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Confused about all the different names for yoga floating around? This short guide may help you choose the best yoga class for you.

Iyengar yoga  is great for learning the subtleties of correct alignment. Props – belts, blocks and pillow-like bolsters – help beginners get into poses with correct alignment, even when they’re new to them, injured or simply stiff.

Ashtanga yoga is a more vigorous style of yoga. It offers a series of poses, each held for only five breaths and punctuated by a half sun salutation to keep up the pace.

Mysore style Ashtanga - yoga taught one-to-one in a group setting. Students turn up at any time within a three-hour window to do their own practice as taught by their teacher.

Vinyasa flow Teachers lead classes that flow from one pose to the next without stopping to talk about the finer points of each pose. That way, students come away with a good workout as well as a yoga experience. If you’re new to yoga, it is a good idea to take a few classes in a slower style of yoga first to get a feel for the poses. Vinyasa flow is really an umbrella term for many other styles. Some studios call it flow yoga, flow-style yoga, dynamic yoga or vinyasa flow.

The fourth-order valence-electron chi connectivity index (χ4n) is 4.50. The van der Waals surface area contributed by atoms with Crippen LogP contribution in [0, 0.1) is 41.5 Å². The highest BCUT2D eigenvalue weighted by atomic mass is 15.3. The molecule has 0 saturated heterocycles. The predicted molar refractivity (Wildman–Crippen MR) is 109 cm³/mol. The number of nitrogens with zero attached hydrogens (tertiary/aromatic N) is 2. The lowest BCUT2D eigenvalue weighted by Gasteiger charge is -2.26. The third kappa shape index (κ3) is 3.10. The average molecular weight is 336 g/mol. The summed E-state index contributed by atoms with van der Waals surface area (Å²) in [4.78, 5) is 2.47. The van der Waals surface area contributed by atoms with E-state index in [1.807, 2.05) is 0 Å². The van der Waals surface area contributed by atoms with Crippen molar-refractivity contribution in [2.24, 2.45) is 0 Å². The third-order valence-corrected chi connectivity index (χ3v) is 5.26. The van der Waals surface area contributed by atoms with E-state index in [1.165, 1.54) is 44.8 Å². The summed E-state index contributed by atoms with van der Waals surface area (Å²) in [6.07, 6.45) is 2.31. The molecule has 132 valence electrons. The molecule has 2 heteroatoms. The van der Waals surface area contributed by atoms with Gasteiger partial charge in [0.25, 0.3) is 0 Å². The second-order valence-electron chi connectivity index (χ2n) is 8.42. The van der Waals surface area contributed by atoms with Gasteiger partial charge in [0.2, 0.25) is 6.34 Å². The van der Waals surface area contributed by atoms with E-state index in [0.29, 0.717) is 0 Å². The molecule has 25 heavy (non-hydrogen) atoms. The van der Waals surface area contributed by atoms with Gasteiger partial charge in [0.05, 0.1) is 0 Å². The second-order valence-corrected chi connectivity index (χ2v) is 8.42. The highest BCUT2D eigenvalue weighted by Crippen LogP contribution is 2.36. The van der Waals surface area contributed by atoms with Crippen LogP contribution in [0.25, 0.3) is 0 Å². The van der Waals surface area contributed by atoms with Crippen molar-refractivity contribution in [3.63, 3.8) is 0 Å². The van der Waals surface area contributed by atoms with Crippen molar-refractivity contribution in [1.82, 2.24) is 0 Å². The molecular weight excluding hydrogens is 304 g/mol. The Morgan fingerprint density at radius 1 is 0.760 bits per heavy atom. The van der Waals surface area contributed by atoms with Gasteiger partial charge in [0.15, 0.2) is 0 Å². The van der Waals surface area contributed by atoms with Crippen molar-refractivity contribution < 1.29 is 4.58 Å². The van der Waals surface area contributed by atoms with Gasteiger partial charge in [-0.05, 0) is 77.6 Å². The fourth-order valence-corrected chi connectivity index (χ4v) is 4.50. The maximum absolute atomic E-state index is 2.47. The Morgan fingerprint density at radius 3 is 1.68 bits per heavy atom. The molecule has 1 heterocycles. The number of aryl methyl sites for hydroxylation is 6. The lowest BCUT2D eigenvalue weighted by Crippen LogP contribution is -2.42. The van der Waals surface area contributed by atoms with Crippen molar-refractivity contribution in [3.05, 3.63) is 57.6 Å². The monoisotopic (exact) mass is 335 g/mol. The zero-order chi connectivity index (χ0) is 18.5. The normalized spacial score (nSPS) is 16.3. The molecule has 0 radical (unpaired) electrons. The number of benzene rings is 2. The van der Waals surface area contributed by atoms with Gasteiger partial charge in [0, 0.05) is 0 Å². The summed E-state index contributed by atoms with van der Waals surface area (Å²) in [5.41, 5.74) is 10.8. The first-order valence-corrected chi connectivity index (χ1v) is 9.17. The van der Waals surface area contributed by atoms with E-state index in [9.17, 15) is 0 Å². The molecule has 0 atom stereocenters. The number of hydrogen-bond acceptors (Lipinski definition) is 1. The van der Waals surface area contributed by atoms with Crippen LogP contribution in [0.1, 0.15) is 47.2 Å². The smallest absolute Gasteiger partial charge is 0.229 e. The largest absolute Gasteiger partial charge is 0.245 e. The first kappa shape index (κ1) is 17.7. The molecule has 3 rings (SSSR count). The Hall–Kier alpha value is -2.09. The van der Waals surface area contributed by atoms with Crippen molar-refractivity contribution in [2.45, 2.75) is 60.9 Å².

Bikram yoga was created by Indian yogi Bikram Choudhury in the early 1970s. He designed a sequence of 26 yoga poses to stretch and strengthen the muscles as well as compress and “rinse” the organs of the body. The poses are done in a heated room to facilitate the release of toxins.

Kundalini yoga was designed to awaken energy in the spine. Kundalini yoga classes include meditation, breathing techniques such as alternate nostril breathing, and chanting, as well as yoga postures.

Hatha yoga Hatha yoga really just means the physical practice of yoga (asanas as opposed to, say, chanting). Hatha yoga now commonly refers to a class that is not so flowing and bypasses the various traditions of yoga to focus on the asanas that are common to all. It is often a gentle yoga class.

Yin yoga comes from the Taoist tradition and focuses on passive, seated postures that target the connective tissues in the hips, pelvis and lower spine. Poses are held for anywhere between one and 10 minutes.

Restorative yoga is all about healing the mind and body through simple poses often held for as long as 20 minutes, with the help of props such as bolsters, pillows and straps. It is similar to yin yoga, but with less emphasis on flexibility and more on relaxing.

Jivamukti yoga  Founded in 1984 by David Life and Sharon Gannon, Jivamukti means “liberation while living”. This is a vinyasa-style practice with themed classes, often including chanting, music and scripture readings. Jivamukti teachers encourage students to apply yogic philosophy to their daily life.

Read more at http://www.theguardian.com/lifeandstyle/2014/jan/10/yoga-beginners-guide-different-styles